Comments

    0 of 8192 characters used
    Post Comment

    No comments yet.

    working

    This website uses cookies

    As a user in the EEA, your approval is needed on a few things. To provide a better website experience, hubpages.com uses cookies (and other similar technologies) and may collect, process, and share personal data. Please choose which areas of our service you consent to our doing so.

    For more information on managing or withdrawing consents and how we handle data, visit our Privacy Policy at: https://hubpages.com/privacy-policy#gdpr

    Show Details
    Necessary
    HubPages Device IDThis is used to identify particular browsers or devices when the access the service, and is used for security reasons.
    LoginThis is necessary to sign in to the HubPages Service.
    Google RecaptchaThis is used to prevent bots and spam. (Privacy Policy)
    AkismetThis is used to detect comment spam. (Privacy Policy)
    HubPages Google AnalyticsThis is used to provide data on traffic to our website, all personally identifyable data is anonymized. (Privacy Policy)
    HubPages Traffic PixelThis is used to collect data on traffic to articles and other pages on our site. Unless you are signed in to a HubPages account, all personally identifiable information is anonymized.
    Amazon Web ServicesThis is a cloud services platform that we used to host our service. (Privacy Policy)
    CloudflareThis is a cloud CDN service that we use to efficiently deliver files required for our service to operate such as javascript, cascading style sheets, images, and videos. (Privacy Policy)
    Google Hosted LibrariesJavascript software libraries such as jQuery are loaded at endpoints on the googleapis.com or gstatic.com domains, for performance and efficiency reasons. (Privacy Policy)
    Features
    Google Custom SearchThis is feature allows you to search the site. (Privacy Policy)
    Google MapsSome articles have Google Maps embedded in them. (Privacy Policy)
    Google ChartsThis is used to display charts and graphs on articles and the author center. (Privacy Policy)
    Google AdSense Host APIThis service allows you to sign up for or associate a Google AdSense account with HubPages, so that you can earn money from ads on your articles. No data is shared unless you engage with this feature. (Privacy Policy)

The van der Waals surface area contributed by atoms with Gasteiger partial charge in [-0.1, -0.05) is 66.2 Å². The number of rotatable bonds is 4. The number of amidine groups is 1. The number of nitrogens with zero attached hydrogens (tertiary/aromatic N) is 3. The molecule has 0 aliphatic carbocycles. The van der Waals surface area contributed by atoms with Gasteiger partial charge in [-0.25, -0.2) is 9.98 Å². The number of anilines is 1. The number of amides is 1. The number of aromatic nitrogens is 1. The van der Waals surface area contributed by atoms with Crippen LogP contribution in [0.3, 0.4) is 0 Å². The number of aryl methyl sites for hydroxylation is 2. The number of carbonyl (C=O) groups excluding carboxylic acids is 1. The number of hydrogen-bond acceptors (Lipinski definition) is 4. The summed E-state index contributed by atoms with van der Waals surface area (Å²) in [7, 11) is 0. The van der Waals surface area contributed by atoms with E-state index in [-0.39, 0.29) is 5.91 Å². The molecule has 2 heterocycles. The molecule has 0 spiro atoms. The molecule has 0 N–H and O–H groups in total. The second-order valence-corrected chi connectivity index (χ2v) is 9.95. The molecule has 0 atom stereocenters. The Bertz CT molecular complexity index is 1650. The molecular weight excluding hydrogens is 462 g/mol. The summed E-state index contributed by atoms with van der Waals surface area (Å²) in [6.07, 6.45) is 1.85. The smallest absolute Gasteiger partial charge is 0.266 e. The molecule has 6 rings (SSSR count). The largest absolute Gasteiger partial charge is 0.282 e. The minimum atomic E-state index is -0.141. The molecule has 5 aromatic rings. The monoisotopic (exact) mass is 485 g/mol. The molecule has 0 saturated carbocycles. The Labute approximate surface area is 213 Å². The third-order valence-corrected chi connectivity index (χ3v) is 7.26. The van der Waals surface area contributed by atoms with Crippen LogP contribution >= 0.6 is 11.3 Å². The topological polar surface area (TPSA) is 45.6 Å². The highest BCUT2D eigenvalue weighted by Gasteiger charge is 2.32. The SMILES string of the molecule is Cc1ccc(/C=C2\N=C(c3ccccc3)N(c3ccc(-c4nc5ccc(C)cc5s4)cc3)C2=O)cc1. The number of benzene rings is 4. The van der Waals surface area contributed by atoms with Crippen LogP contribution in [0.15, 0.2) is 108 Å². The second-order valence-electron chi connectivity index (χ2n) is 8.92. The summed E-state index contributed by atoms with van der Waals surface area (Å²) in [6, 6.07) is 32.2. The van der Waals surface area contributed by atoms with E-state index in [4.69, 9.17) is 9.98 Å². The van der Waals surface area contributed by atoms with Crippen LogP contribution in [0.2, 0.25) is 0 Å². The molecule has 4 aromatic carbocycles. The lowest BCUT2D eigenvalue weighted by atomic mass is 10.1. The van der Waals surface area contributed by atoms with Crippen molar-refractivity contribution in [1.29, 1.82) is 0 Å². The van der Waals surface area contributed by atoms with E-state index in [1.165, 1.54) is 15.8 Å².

Google YouTubeSome articles have YouTube videos embedded in them. (Privacy Policy)
    VimeoSome articles have Vimeo videos embedded in them. (Privacy Policy)
    PaypalThis is used for a registered author who enrolls in the HubPages Earnings program and requests to be paid via PayPal. No data is shared with Paypal unless you engage with this feature. (Privacy Policy)
    Facebook LoginYou can use this to streamline signing up for, or signing in to your Hubpages account. No data is shared with Facebook unless you engage with this feature. (Privacy Policy)
    MavenThis supports the Maven widget and search functionality. (Privacy Policy)
    Marketing
    Google AdSenseThis is an ad network. (Privacy Policy)
    Google DoubleClickGoogle provides ad serving technology and runs an ad network. (Privacy Policy)
    Index ExchangeThis is an ad network. (Privacy Policy)
    SovrnThis is an ad network. (Privacy Policy)
    Facebook AdsThis is an ad network. (Privacy Policy)
    Amazon Unified Ad MarketplaceThis is an ad network. (Privacy Policy)
    AppNexusThis is an ad network. (Privacy Policy)
    OpenxThis is an ad network. (Privacy Policy)
    Rubicon ProjectThis is an ad network. (Privacy Policy)
    TripleLiftThis is an ad network. (Privacy Policy)
    Say MediaWe partner with Say Media to deliver ad campaigns on our sites. (Privacy Policy)
    Remarketing PixelsWe may use remarketing pixels from advertising networks such as Google AdWords, Bing Ads, and Facebook in order to advertise the HubPages Service to people that have visited our sites.
    Conversion Tracking PixelsWe may use conversion tracking pixels from advertising networks such as Google AdWords, Bing Ads, and Facebook in order to identify when an advertisement has successfully resulted in the desired action, such as signing up for the HubPages Service or publishing an article on the HubPages Service.
    Statistics
    Author Google AnalyticsThis is used to provide traffic data and reports to the authors of articles on the HubPages Service. (Privacy Policy)
    ComscoreComScore is a media measurement and analytics company providing marketing data and analytics to enterprises, media and advertising agencies, and publishers. Non-consent will result in ComScore only processing obfuscated personal data. (Privacy Policy)
    Amazon Tracking PixelSome articles display amazon products as part of the Amazon Affiliate program, this pixel provides traffic statistics for those products (Privacy Policy)